While much of the world stands anxiously, awaiting the pandemic to be quelled, construction is moving forward.
National Work Zone Awareness Week (NWZAW) is always an important celebration of our continued efforts of safety in the field but this year it seems more poignant than ever. At a time when we have limited control over an ominous threat, let’s focus on something that we have more control over, that has been threatening our construction industry and the public for decades. This year’s Federal Highway Administration NWZAW theme is “Safe Work Zones for All: Protect workers. Protect road users.”
With several hundred field staff, designers, and planners whose primary purpose is to improve the safety of the traveling public while safeguarding our own personnel, RS&H is acutely aware of the importance of safety so we are celebrating this week by looking back on lessons learned from one of our CEI projects in Key West, FL.
Supporting Safety Goals for All
The Governors Highway Safety Association estimates that pedestrian fatalities account for 16 percent of all traffic fatalities – a percentage that has risen alarmingly over the last decade. In the Florida Keys, where unfamiliar tourists and active locals wander back and forth between destinations, pedestrian safety is especially important.
In 2018, RS&H’s Marathon, FL CEI team was enlisted to partner with Florida Department of Transportation District 6 to manage a highly anticipated pedestrian safety project, the State Road (SR) 5/North Roosevelt Boulevard High-intensity Activated Cross Walks (HAWKs) construction project. The Department fast-tracked design of the project by nearly a year, due to encouragement from local law enforcement and City officials who were eager to improve the pedestrian safety along the bustling corridor.
“I am particularly proud of our work on this project,” said RS&H Senior Project Engineer Jacki Hart. “It was met initially with skepticism from the public, but in the end residents and drivers are happy with the final product, which improved pedestrian conditions immediately.”
The project included modifying five existing mid-block pedestrian crosswalks along SR 5/North Roosevelt Boulevard between the Triangle and 2nd Street in Key West. These high-profile crosswalks included full traffic controller systems, signals, conductor and conduit installations, structural uprights with drilled shafts, as well as maintenance of traffic for milling and resurfacing operations and striping.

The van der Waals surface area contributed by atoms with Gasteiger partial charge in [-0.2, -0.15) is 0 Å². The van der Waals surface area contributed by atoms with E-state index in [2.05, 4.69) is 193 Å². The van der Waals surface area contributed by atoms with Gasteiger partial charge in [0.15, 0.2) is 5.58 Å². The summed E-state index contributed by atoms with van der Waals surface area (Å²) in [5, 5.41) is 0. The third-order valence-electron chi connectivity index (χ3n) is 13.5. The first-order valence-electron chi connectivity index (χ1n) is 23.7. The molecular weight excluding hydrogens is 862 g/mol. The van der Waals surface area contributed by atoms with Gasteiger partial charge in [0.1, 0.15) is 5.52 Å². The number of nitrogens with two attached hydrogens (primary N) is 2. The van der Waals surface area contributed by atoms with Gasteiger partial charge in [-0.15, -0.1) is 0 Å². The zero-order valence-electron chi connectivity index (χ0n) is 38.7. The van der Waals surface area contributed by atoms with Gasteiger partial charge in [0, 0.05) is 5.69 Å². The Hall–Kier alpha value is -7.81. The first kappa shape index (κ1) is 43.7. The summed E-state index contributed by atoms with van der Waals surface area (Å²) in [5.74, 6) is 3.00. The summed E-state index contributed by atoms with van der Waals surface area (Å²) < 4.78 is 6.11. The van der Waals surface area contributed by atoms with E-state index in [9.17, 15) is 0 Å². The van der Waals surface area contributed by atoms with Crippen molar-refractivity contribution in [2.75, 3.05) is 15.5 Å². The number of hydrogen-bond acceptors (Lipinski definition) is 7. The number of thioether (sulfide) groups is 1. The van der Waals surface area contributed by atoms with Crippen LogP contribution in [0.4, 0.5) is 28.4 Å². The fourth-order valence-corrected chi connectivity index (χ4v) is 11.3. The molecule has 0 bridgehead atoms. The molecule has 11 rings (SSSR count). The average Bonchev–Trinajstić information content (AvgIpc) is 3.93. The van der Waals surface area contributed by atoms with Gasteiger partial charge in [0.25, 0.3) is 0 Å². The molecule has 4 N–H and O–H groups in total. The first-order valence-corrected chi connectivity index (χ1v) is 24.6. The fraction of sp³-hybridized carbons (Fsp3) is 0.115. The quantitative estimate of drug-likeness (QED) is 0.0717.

Managing the Project and the Public
While crosswalks on North Roosevelt Boulevard were already in place, they did not operate at top efficiency because they weren’t managed by the pedestrian. Pedestrians would simply cross the street, resulting in near misses and sight problems for drivers.
The goal of the HAWK project was to provide pedestrians with control and improved crossing opportunities. Studies have shown that HAWKS significantly reduce pedestrian crashes in areas of high incidence. These crosswalks are managed by the pedestrian who can activate a red light, eliminating the option for drivers to blow through the crosswalk.
However, there were concerns from the public regarding traffic flow and even aesthetics. Adding stop lights along the corridor had the potential to back up traffic. Furthermore, the large structures required for the HAWK system threatened to interrupt the small corridor’s local vibe.
This made public outreach a significant part of RS&H’s construction and inspection management. Hart and her team, including Project Administrator Jackson Taylor as well as all field staff, communicated often with the public – at county commission meetings, through one-on-one meetings with local businesses, and every-day interaction with pedestrians while in the field.
Implementing a Safety Project, Safely
Setting expectations for travelers during and after construction was key to delivering a safe project. Meticulous construction phasing was used to minimize impacts to drivers and businesses. RS&H communicated regularly with the Department and public to keep everyone abreast of progress.
“Our goal was to make sure everyone – everyone – was on the same page,” Hart said, “including the Contractor’s Senior Management who was 4 hours away, the Department, the City and all stakeholders and of course the traveling public. This project had huge benefits and communication was key to both getting construction done on time and alleviating public concerns of negative impacts.”
With that, it was also important to educate the public on how these HAWK crosswalks would operate so that drivers and pedestrians knew what to expect once construction was complete. And, while the statistics speak for themselves – pedestrian safety has increased, rear-end collisions have decreased – the project might not have been met with such public acceptance if all parties hadn’t worked together to inform Keys’ locals of the changes to come.
Increasing Safety Concerns
As work zone and pedestrian safety continue to ring the alarm across the country, increasing concern from policy makers, DOTs, and construction personnel alike, RS&H continues to promote a culture of safety. We have made safety a top priority for the firm and are working to embed it in all aspects of our operations, even as we face a new, invisible threat in the form of COVID-19. To improve both construction and pedestrian safety statistics, we need to hold ourselves to a higher standard through advanced training and continuous improvement, which is what RS&H strives to do.